Helping Parents Understand the Symptoms of Cerebral Palsy
Cerebral palsy (CP) is a condition that results from the deprivation of oxygen. It is most commonly sustained before, during or just after the birth of a newborn. Infants are extremely susceptible to factors that may result in the lack of oxygen, such as the umbilical cord being wrapped around his or her neck. Any situation that causes a child to be deprived of oxygen can lead to cerebral palsy. Many cases involve medical malpractice, where a doctor's negligence contributed to the condition.
If your child has been diagnosed with cerebral palsy, or you suspect that cerebral palsy may have resulted from medical malpractice, turn to our lawyers at Koskoff Koskoff & Bieder, PC. Our trusted firm has years of experience handling a wide range of personal injury and medical malpractice cases, including those involving cerebral palsy. We take the time to listen to our clients and address their individual needs and concerns. Contact us today to learn more about how a Connecticut birth injury lawyer at our firm can help with your cerebral palsy case.
Cerebral Palsy Symptoms
The number and severity of cerebral palsy symptoms can depend on the extent of the brain damage that occurred due to oxygen deprivation before, during or after birth. Some of the common mild, moderate and severe symptoms can include:
- Abnormal muscle tone: Muscles tend to be either too floppy or too rigid, making independent and even passive movement difficult.
- Abnormal muscle movement: Tics and twitches can occur, as well as seemingly random movement of other muscles.
- Lack of muscle coordination: Motor skills can be affected and delayed, leading to difficulties with or the inability to walk, draw, write, button a shirt or complete other tasks that require dexterity or muscle control, no matter how simple or complex.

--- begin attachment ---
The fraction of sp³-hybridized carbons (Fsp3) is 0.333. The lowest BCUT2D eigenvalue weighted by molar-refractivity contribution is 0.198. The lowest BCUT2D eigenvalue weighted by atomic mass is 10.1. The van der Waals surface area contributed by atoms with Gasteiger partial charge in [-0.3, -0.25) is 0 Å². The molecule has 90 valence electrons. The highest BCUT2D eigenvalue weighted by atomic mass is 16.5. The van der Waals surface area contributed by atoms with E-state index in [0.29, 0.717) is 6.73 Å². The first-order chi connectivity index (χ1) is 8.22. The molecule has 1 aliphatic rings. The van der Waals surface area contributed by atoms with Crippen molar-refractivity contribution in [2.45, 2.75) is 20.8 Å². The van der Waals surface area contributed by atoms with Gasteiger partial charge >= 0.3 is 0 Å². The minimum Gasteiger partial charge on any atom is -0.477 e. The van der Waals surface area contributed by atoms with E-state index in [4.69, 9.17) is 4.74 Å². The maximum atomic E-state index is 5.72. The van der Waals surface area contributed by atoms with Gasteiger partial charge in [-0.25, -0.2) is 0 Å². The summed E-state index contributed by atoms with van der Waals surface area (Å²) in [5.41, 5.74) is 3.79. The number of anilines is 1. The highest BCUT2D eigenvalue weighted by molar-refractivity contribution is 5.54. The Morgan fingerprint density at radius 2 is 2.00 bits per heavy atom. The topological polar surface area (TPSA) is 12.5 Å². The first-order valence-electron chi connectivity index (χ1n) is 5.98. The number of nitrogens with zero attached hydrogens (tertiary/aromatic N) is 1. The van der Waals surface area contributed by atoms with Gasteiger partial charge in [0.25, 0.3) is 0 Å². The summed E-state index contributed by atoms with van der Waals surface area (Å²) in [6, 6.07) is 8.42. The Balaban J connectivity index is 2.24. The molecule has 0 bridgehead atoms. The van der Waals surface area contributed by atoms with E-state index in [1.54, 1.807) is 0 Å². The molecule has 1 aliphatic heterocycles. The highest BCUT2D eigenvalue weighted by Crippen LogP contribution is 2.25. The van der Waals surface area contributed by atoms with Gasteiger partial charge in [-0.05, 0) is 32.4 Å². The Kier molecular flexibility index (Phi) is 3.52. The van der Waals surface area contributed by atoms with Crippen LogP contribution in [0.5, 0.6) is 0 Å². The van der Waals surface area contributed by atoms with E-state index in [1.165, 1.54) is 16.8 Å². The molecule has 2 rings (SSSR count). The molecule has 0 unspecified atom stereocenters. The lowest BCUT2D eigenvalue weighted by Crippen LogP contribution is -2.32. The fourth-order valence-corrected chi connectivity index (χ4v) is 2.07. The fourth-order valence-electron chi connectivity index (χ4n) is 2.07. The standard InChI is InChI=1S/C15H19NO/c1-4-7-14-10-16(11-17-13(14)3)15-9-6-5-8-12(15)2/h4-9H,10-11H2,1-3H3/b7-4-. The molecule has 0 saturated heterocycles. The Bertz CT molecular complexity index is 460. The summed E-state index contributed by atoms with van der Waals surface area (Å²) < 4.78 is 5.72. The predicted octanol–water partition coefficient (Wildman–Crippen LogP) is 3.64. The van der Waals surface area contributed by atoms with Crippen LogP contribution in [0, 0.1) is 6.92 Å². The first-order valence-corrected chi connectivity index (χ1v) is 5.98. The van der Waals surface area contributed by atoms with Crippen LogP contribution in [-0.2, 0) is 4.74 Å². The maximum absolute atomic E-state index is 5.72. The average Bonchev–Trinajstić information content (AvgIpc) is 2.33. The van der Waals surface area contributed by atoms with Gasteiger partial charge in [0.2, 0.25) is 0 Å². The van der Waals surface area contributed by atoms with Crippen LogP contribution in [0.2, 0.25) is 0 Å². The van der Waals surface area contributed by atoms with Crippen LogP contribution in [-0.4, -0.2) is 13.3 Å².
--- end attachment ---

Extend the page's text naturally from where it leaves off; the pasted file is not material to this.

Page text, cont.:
- Learning disabilities: Children with CP may have serious learning disabilities that require extra time and attention from teachers, tutors and parents.
- Speech problems: Language delay may occur in children with cerebral palsy, as well as difficulties speaking once language is acquired. Speech therapy is sometimes helpful for these children.
- Seizures: In severe cases of cerebral palsy, children may experience intermittent or frequent seizures. This can exacerbate any other symptoms they may be having and require extensive medical attention.
- Vision or hearing problems: Glasses and/or hearing aids may need to be worn by a child with cerebral palsy in order to aid in his or her hearing or sight. Total vision loss and/or hearing loss is also present in some with severe CP.
- Mental retardation: Many serious cases of cerebral palsy result in the mental retardation of a child, leading to the need for lifelong care and many accommodations in order to make the child's life as easy and successful as possible.
In many cases, developmental delays in an infant or toddler can be a family's first clue that cerebral palsy may have occurred as the result of a birth injury, including a lack of oxygen during birth. Children may fail to meet standardized milestones for holding their head up, otherwise controlling the head, rolling over, sitting up, crawling, walking, talking and other pediatrician-established criteria for development.
Contact Our Connecticut Cerebral Palsy Attorneys Today
Cerebral palsy can be a devastating diagnosis, especially if it stemmed from medical malpractice and the injury of a newborn at birth. To explore your options for holding the negligent party responsible, please contact a lawyer at our law firm. The initial consultation is free of cost and obligation. From our offices in Bridgeport, Danbury and New Haven, Connecticut, our personal injury medical malpractice lawyers represent clients throughout the state.